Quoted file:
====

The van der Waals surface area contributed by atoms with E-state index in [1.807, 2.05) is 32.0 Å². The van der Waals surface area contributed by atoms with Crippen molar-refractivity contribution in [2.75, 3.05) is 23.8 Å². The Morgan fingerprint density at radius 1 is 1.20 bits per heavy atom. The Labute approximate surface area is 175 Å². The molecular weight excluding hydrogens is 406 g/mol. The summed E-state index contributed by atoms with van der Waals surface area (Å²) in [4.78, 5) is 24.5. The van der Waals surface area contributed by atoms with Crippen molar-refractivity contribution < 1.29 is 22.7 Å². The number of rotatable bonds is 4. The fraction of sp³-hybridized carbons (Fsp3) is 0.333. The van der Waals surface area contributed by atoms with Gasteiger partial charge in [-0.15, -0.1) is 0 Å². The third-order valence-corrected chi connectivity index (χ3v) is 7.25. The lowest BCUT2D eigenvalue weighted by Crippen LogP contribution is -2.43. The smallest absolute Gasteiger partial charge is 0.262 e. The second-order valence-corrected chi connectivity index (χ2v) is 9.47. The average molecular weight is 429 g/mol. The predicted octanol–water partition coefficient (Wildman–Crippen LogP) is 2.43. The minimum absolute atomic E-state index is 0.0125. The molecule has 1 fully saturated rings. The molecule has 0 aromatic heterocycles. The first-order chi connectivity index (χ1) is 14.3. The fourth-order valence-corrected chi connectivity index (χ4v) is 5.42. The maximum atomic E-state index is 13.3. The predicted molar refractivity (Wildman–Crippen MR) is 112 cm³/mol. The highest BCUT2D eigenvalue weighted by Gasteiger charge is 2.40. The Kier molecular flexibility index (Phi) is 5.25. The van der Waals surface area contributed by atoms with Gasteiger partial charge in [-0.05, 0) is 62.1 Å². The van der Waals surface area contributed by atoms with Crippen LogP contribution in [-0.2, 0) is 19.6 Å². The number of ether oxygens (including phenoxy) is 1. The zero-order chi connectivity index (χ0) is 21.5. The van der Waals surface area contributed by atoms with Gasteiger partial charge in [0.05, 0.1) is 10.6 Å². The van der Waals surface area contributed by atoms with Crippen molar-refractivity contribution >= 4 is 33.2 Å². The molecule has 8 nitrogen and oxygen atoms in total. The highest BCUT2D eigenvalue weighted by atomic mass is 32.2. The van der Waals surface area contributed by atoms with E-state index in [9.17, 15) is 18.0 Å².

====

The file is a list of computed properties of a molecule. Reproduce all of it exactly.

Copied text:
The van der Waals surface area contributed by atoms with E-state index in [1.807, 2.05) is 32.0 Å². The van der Waals surface area contributed by atoms with Crippen molar-refractivity contribution in [2.75, 3.05) is 23.8 Å². The Morgan fingerprint density at radius 1 is 1.20 bits per heavy atom. The Labute approximate surface area is 175 Å². The molecular weight excluding hydrogens is 406 g/mol. The summed E-state index contributed by atoms with van der Waals surface area (Å²) in [4.78, 5) is 24.5. The van der Waals surface area contributed by atoms with Crippen molar-refractivity contribution < 1.29 is 22.7 Å². The number of rotatable bonds is 4. The fraction of sp³-hybridized carbons (Fsp3) is 0.333. The van der Waals surface area contributed by atoms with Gasteiger partial charge in [-0.15, -0.1) is 0 Å². The third-order valence-corrected chi connectivity index (χ3v) is 7.25. The lowest BCUT2D eigenvalue weighted by Crippen LogP contribution is -2.43. The smallest absolute Gasteiger partial charge is 0.262 e. The second-order valence-corrected chi connectivity index (χ2v) is 9.47. The average molecular weight is 429 g/mol. The predicted octanol–water partition coefficient (Wildman–Crippen LogP) is 2.43. The minimum absolute atomic E-state index is 0.0125. The molecule has 1 fully saturated rings. The molecule has 0 aromatic heterocycles. The first-order chi connectivity index (χ1) is 14.3. The fourth-order valence-corrected chi connectivity index (χ4v) is 5.42. The maximum atomic E-state index is 13.3. The predicted molar refractivity (Wildman–Crippen MR) is 112 cm³/mol. The highest BCUT2D eigenvalue weighted by Gasteiger charge is 2.40. The Kier molecular flexibility index (Phi) is 5.25. The van der Waals surface area contributed by atoms with Gasteiger partial charge in [-0.05, 0) is 62.1 Å². The van der Waals surface area contributed by atoms with Crippen LogP contribution in [-0.2, 0) is 19.6 Å². The number of ether oxygens (including phenoxy) is 1. The zero-order chi connectivity index (χ0) is 21.5. The van der Waals surface area contributed by atoms with Gasteiger partial charge in [0.05, 0.1) is 10.6 Å². The van der Waals surface area contributed by atoms with Crippen molar-refractivity contribution >= 4 is 33.2 Å². The molecule has 8 nitrogen and oxygen atoms in total. The highest BCUT2D eigenvalue weighted by atomic mass is 32.2. The van der Waals surface area contributed by atoms with E-state index in [9.17, 15) is 18.0 Å².